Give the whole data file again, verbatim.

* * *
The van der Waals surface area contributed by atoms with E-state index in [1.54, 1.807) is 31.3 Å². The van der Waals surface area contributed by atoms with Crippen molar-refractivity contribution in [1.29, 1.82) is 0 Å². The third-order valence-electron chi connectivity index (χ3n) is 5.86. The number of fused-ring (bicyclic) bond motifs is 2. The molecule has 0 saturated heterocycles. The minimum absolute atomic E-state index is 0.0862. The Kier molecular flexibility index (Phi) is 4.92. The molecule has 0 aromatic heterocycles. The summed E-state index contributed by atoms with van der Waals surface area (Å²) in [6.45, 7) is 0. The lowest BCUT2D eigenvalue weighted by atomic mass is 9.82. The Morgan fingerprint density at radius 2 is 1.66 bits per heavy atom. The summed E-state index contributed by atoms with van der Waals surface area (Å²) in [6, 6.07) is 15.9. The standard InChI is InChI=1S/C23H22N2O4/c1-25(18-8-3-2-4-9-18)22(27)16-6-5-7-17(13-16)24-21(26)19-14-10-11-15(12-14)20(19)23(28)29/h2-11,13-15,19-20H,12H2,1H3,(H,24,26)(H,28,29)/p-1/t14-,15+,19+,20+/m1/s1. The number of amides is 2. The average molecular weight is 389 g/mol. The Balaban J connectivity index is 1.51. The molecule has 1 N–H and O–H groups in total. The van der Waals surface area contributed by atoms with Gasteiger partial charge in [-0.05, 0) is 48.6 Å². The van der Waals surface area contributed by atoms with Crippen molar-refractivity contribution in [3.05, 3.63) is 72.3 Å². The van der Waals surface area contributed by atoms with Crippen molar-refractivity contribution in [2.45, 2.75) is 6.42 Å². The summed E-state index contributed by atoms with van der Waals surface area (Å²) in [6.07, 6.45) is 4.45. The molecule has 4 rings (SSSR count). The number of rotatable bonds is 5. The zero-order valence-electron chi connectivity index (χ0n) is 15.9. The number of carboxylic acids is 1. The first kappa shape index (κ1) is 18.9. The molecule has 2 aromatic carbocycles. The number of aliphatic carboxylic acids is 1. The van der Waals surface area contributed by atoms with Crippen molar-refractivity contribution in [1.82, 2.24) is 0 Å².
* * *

The van der Waals surface area contributed by atoms with E-state index in [1.54, 1.807) is 31.3 Å². The van der Waals surface area contributed by atoms with Crippen molar-refractivity contribution in [1.29, 1.82) is 0 Å². The third-order valence-electron chi connectivity index (χ3n) is 5.86. The number of fused-ring (bicyclic) bond motifs is 2. The molecule has 0 saturated heterocycles. The minimum absolute atomic E-state index is 0.0862. The Kier molecular flexibility index (Phi) is 4.92. The molecule has 0 aromatic heterocycles. The summed E-state index contributed by atoms with van der Waals surface area (Å²) in [6.45, 7) is 0. The lowest BCUT2D eigenvalue weighted by atomic mass is 9.82. The Morgan fingerprint density at radius 2 is 1.66 bits per heavy atom. The summed E-state index contributed by atoms with van der Waals surface area (Å²) in [6, 6.07) is 15.9. The standard InChI is InChI=1S/C23H22N2O4/c1-25(18-8-3-2-4-9-18)22(27)16-6-5-7-17(13-16)24-21(26)19-14-10-11-15(12-14)20(19)23(28)29/h2-11,13-15,19-20H,12H2,1H3,(H,24,26)(H,28,29)/p-1/t14-,15+,19+,20+/m1/s1. The number of amides is 2. The average molecular weight is 389 g/mol. The Balaban J connectivity index is 1.51. The molecule has 1 N–H and O–H groups in total. The van der Waals surface area contributed by atoms with Gasteiger partial charge in [-0.05, 0) is 48.6 Å². The van der Waals surface area contributed by atoms with Crippen molar-refractivity contribution in [3.05, 3.63) is 72.3 Å². The van der Waals surface area contributed by atoms with Crippen molar-refractivity contribution in [2.45, 2.75) is 6.42 Å². The summed E-state index contributed by atoms with van der Waals surface area (Å²) in [6.07, 6.45) is 4.45. The molecule has 4 rings (SSSR count). The number of rotatable bonds is 5. The zero-order valence-electron chi connectivity index (χ0n) is 15.9. The number of carboxylic acids is 1. The first kappa shape index (κ1) is 18.9. The molecule has 2 aromatic carbocycles. The number of aliphatic carboxylic acids is 1. The van der Waals surface area contributed by atoms with Crippen molar-refractivity contribution in [1.82, 2.24) is 0 Å².